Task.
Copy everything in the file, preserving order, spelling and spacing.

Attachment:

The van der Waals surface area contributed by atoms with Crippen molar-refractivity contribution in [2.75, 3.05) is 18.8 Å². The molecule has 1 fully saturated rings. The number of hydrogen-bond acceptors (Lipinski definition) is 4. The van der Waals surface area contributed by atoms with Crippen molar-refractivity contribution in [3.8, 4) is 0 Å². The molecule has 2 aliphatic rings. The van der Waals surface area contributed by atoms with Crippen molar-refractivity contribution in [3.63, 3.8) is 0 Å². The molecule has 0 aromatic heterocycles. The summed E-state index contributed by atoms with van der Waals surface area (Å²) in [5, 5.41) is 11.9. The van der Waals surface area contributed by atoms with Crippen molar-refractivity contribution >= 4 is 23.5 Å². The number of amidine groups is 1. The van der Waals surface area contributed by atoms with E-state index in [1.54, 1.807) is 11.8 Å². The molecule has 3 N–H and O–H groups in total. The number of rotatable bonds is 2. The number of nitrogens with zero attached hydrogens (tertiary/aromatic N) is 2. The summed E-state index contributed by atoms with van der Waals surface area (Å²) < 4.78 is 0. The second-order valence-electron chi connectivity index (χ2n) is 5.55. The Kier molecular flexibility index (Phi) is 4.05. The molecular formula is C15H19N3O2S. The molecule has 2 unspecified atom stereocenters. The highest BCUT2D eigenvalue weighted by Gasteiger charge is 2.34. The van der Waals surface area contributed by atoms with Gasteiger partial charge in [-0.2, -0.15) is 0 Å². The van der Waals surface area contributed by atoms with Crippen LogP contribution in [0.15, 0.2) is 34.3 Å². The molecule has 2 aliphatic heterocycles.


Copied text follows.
The van der Waals surface area contributed by atoms with Crippen molar-refractivity contribution in [2.75, 3.05) is 18.8 Å². The molecule has 1 fully saturated rings. The number of hydrogen-bond acceptors (Lipinski definition) is 4. The van der Waals surface area contributed by atoms with Crippen molar-refractivity contribution in [3.8, 4) is 0 Å². The molecule has 2 aliphatic rings. The van der Waals surface area contributed by atoms with Crippen molar-refractivity contribution in [3.63, 3.8) is 0 Å². The molecule has 0 aromatic heterocycles. The summed E-state index contributed by atoms with van der Waals surface area (Å²) in [5, 5.41) is 11.9. The van der Waals surface area contributed by atoms with Crippen molar-refractivity contribution >= 4 is 23.5 Å². The number of amidine groups is 1. The van der Waals surface area contributed by atoms with E-state index in [1.54, 1.807) is 11.8 Å². The molecule has 3 N–H and O–H groups in total. The number of rotatable bonds is 2. The number of nitrogens with zero attached hydrogens (tertiary/aromatic N) is 2. The summed E-state index contributed by atoms with van der Waals surface area (Å²) < 4.78 is 0. The second-order valence-electron chi connectivity index (χ2n) is 5.55. The Kier molecular flexibility index (Phi) is 4.05. The molecular formula is C15H19N3O2S. The molecule has 2 unspecified atom stereocenters. The highest BCUT2D eigenvalue weighted by Gasteiger charge is 2.34. The van der Waals surface area contributed by atoms with Gasteiger partial charge in [-0.2, -0.15) is 0 Å². The van der Waals surface area contributed by atoms with Crippen LogP contribution in [0.15, 0.2) is 34.3 Å². The molecule has 2 aliphatic heterocycles.